Figure 1: Enter your Domain Name or purchase a new one.
If this is the very first time you are logging in you’ll likely see some warning messages indicating that your account status is “Pending DNS Configuration”. You’ll need to go into your domain host’s administration page (or wherever you keep your DNS records) and add an MX DNS entry pointing to the MX address listed with the status message. Once you’ve done that, your Admin Center account should look like Figure 2. There is a lot going on in this page. Headings like “Administrator Status” and “Mail” indicate the statuses of the Admin Hotmail account and whether there is a valid DNS entry for your Hotmail service.
Figure 2: The Admin Center online administration page.
In the upper left-hand side of the page you’ll find a small navigation menu for accessing some of the features of your account. Create a new member account by clicking the “Member Accounts” link, and then clicking the “+ADD” button at the top of the page. Enter the requested information. Remember that each name you enter into the “Account Name” field is appended with your domain name. Adding the name “Mike” into your Add-Members page will create an account with a user name of Mike@coragi.com. Each account you create is a valid Live ID account. Experiment with them by going to other Windows Live sites like Spaces.live.com and log in using the new account name.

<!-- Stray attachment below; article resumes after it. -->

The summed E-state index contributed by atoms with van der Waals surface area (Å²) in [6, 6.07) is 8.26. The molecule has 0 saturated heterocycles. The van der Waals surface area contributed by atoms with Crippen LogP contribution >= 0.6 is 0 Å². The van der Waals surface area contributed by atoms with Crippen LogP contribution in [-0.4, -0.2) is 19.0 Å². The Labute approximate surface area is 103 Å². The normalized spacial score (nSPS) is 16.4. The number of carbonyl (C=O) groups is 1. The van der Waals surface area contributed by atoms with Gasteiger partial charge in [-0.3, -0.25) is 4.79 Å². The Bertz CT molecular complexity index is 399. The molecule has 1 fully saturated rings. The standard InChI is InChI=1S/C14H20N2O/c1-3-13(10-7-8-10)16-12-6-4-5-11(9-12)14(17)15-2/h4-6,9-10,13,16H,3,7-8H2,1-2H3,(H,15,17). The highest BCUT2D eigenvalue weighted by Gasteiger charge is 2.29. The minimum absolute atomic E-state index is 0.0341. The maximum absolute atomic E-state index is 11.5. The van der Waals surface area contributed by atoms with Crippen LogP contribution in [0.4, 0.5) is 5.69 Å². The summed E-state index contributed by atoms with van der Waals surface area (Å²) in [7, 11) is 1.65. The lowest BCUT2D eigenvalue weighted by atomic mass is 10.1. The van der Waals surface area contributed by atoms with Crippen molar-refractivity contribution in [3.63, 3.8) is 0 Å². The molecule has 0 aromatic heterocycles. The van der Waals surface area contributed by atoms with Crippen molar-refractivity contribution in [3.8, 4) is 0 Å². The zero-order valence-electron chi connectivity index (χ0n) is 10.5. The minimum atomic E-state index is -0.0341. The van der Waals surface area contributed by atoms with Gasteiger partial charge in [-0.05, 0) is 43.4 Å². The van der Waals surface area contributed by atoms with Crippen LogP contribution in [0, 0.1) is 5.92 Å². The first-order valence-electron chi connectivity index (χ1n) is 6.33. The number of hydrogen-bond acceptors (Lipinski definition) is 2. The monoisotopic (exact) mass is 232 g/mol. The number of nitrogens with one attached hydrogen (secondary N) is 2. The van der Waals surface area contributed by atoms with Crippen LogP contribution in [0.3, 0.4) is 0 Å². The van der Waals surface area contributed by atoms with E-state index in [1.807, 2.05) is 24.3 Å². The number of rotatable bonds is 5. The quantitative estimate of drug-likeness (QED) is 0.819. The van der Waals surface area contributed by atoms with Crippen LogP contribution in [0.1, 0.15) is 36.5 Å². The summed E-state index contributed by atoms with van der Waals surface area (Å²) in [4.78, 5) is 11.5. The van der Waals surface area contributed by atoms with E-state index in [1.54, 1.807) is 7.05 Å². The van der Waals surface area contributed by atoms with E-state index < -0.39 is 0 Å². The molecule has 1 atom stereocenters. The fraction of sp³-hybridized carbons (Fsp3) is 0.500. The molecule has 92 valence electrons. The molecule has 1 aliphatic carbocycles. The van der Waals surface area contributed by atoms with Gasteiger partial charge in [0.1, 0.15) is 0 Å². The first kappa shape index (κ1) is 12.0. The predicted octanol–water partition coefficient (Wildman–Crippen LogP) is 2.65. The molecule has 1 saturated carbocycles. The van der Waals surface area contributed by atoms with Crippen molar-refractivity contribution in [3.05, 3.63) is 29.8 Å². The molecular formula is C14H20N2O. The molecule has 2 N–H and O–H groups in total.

Adding and removing Live IDs from your domains is one of a few cool features of Admin Center. If you’re looking to take advantage of other services in the Windows Live family but you don’t want to give up your own domain URLs, take a gander at the Custom Addresses section. This tool lets you map domain friendly CNAME entries and subdomains to other Live services such as Hotmail, Live Spaces, and Live Maps. For example, say you want users to be able to come to coragi.com and click a link that shows a map of Philadelphia with a pushpin over 1500 Market Street. You want the link to read “maps.coragi.com”, since it’s simple to remember, but you want the user to be taken to Live maps directly. With Admin Center, it’s easy! Simply click the “Custom Addresses” link in the navigation menu, select “maps” from the drop-down list, and then click the “Add” button. In the subsequent pop-up window, enter the CNAME entry that you would like your site to use (in this case “maps”), and then enter the address as you would have typed it into maps..live.com. You’ll need to go into the host site or where you administer DNS entries and add a CNAME entry for maps.coragi.com (should point to go.domains.live.com). Now enter “maps.coragi.com” into a browser and a Windows Live map appears with a focus right over Center City, Philadelphia, as shown in Figure 3. You can use this feature to create domain-friendly URLs that point to individual Spaces pages, Search Macros, a collective e-mail account, and more.
Figure 3: A Custom Address pointing to a specific location on maps.live.com.